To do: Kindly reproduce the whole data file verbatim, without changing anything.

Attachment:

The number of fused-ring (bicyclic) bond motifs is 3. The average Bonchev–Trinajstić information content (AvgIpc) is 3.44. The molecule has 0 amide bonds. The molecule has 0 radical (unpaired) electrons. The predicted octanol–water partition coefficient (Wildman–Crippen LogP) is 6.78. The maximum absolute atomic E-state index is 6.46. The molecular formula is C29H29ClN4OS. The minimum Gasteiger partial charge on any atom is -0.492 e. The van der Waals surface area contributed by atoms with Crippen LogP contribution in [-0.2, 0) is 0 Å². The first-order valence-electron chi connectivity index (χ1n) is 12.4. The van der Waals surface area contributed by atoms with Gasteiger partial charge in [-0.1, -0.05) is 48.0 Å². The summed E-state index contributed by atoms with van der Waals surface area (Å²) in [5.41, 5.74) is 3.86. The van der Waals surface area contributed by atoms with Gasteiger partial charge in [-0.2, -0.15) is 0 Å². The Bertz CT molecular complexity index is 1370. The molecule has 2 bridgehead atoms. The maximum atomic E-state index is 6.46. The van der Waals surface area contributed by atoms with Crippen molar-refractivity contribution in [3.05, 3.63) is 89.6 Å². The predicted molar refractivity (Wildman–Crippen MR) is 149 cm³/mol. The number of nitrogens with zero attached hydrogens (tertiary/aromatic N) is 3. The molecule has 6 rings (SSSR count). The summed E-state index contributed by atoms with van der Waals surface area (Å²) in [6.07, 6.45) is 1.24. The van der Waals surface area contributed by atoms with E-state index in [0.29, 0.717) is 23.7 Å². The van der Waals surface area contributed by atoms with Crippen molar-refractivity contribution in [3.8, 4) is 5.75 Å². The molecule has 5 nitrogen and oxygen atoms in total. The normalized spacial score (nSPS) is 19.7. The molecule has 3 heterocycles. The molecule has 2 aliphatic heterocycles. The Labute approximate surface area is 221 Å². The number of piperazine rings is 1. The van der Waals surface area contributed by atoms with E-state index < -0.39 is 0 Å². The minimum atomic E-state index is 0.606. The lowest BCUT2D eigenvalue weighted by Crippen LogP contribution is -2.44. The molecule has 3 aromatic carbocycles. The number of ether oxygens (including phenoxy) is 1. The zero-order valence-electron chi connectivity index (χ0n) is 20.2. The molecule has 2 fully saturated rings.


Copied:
The number of fused-ring (bicyclic) bond motifs is 3. The average Bonchev–Trinajstić information content (AvgIpc) is 3.44. The molecule has 0 amide bonds. The molecule has 0 radical (unpaired) electrons. The predicted octanol–water partition coefficient (Wildman–Crippen LogP) is 6.78. The maximum absolute atomic E-state index is 6.46. The molecular formula is C29H29ClN4OS. The minimum Gasteiger partial charge on any atom is -0.492 e. The van der Waals surface area contributed by atoms with Crippen LogP contribution in [-0.2, 0) is 0 Å². The first-order valence-electron chi connectivity index (χ1n) is 12.4. The van der Waals surface area contributed by atoms with Gasteiger partial charge in [-0.1, -0.05) is 48.0 Å². The summed E-state index contributed by atoms with van der Waals surface area (Å²) in [5.41, 5.74) is 3.86. The van der Waals surface area contributed by atoms with Gasteiger partial charge in [-0.2, -0.15) is 0 Å². The Bertz CT molecular complexity index is 1370. The molecule has 2 bridgehead atoms. The maximum atomic E-state index is 6.46. The van der Waals surface area contributed by atoms with Crippen molar-refractivity contribution in [3.05, 3.63) is 89.6 Å². The predicted molar refractivity (Wildman–Crippen MR) is 149 cm³/mol. The number of nitrogens with zero attached hydrogens (tertiary/aromatic N) is 3. The molecule has 6 rings (SSSR count). The summed E-state index contributed by atoms with van der Waals surface area (Å²) in [6.07, 6.45) is 1.24. The van der Waals surface area contributed by atoms with E-state index in [0.29, 0.717) is 23.7 Å². The van der Waals surface area contributed by atoms with Crippen molar-refractivity contribution in [3.8, 4) is 5.75 Å². The molecule has 5 nitrogen and oxygen atoms in total. The normalized spacial score (nSPS) is 19.7. The molecule has 3 heterocycles. The molecule has 2 aliphatic heterocycles. The Labute approximate surface area is 221 Å². The number of piperazine rings is 1. The van der Waals surface area contributed by atoms with E-state index < -0.39 is 0 Å². The minimum atomic E-state index is 0.606. The lowest BCUT2D eigenvalue weighted by Crippen LogP contribution is -2.44. The molecule has 3 aromatic carbocycles. The number of ether oxygens (including phenoxy) is 1. The zero-order valence-electron chi connectivity index (χ0n) is 20.2. The molecule has 2 fully saturated rings.